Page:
Sub Pop Records, once the standard bearer for indie rock cred, is a good example of a label that’s adapted to a scene where hip-hop and rock hold equal weight. At their Friday night showcase crowds of roughly the same size cheered on two artists who played simultaneously on a club’s indoor and outdoor stages: Shearwater, an Austin rock band specializing in pastoral anthems, and TheeSatisfaction, a Seattle-based female hip-hop duo with a progressive world view and a delightfully jazzy flow.
As someone who’s delving more deeply into hip-hop now that I’m in my forties, I’m grateful that the genre’s veterans have embraced the opportunities posed by South by Southwest. For me, choosing the rap route meant enjoying a delightful variety of approaches to the form.
Brand new voices impressed: the fleet-tongued, dancehall-influenced English rhymer Lady Leshurr dazzled at the Driskill, while Oakland’s G-Eazy presented an intriguing mix of vintage teen idol style and dirty, eccentric flow. Hitmakers abounded I missed Eminem‘s cameo with 50 Cent, but stood in a cheering crowd enjoying the stentorian pronouncements of Rick Ross at the Fader Fort. At Haven, GZA of the Wu-Tang Clan put a new spin on his repertoire by collaborating with the Latin funk band Grupo Fantasma. The tiny Scoot Inn was the scene for some hardcore Bay Area cocaine rap with elders Husalah and The Jacka, from the longstanding Mob Figaz crew ; back at Perez’s party, the latest Oakland sensation, the controversial Kreayshawn, showed charisma even when rapping about her breakfast.
Best of all, as I heard it, was the special appearance by esteemed New York wordsmith Nas, peforming his classic album Illmatic along with select other tracks. On the same Moody Theater stage where Bruce Springsteen had blessed the crowd with his always ritualistic show two nights earlier, Nas showed how hip-hop can make for great theater.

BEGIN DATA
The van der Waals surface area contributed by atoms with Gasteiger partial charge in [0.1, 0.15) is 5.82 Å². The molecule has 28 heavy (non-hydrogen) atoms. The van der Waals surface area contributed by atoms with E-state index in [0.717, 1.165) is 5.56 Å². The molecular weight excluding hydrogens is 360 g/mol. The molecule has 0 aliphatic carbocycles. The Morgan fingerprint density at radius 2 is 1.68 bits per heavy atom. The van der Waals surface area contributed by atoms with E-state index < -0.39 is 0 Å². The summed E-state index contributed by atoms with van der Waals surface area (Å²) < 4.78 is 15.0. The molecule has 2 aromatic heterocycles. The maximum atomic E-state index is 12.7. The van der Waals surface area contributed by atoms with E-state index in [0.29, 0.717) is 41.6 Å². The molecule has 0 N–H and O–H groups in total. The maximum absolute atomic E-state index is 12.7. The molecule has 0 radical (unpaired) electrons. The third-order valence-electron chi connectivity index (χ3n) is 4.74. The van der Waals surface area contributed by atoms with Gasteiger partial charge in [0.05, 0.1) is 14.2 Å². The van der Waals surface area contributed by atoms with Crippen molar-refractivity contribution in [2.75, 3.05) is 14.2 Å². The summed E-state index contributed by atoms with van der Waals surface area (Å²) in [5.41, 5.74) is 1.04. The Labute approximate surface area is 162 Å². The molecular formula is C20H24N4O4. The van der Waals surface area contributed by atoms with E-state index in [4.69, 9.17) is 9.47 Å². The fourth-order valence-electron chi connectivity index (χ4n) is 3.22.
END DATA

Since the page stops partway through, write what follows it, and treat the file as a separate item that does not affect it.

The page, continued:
Nas performed similar Illmatic based sets on last year’s brief Rock the Bells tour, and he brought his full stage set to Austin: a detailed replica of a New York streetscape, complete with tenements, graffiti, iron gates and his name in the flashing lights of the Great White Way. Joined by his fellow rapper AZ and his producers, Pete Rock and DJ Premiere, on 21st-century style decks, Nas reignited the intricate verse of Illmatic until the whole room throbbed with heat. Gesturing like a thespian, he gave a bravura performance that I believe would work on Broadway. Yes, he also promoted his new single, “The Don” but this wasn’t just another career-boosting South by Southwest performance for those fans dancing in the aisles and grinning from ear to ear, or for Nas, whose excitement at the crowd’s reception was palpable. It was an event.
I heard some derogatory talk in Austin, suggestion that hip-hop is a source of the further commercialization of what was once a small, homey music business gathering. Snoop Dogg did perform inside a giant vending machine stocked full of Doritos; it’s hard to overlook such crass branding gestures. Yet the historical breadth and playful vitality of the hip-hop I saw more than justified its prominent place at South by Southwest. What I hope for next is a similar flowering of soul and R&B in Austin. Then my annual trip will be complete.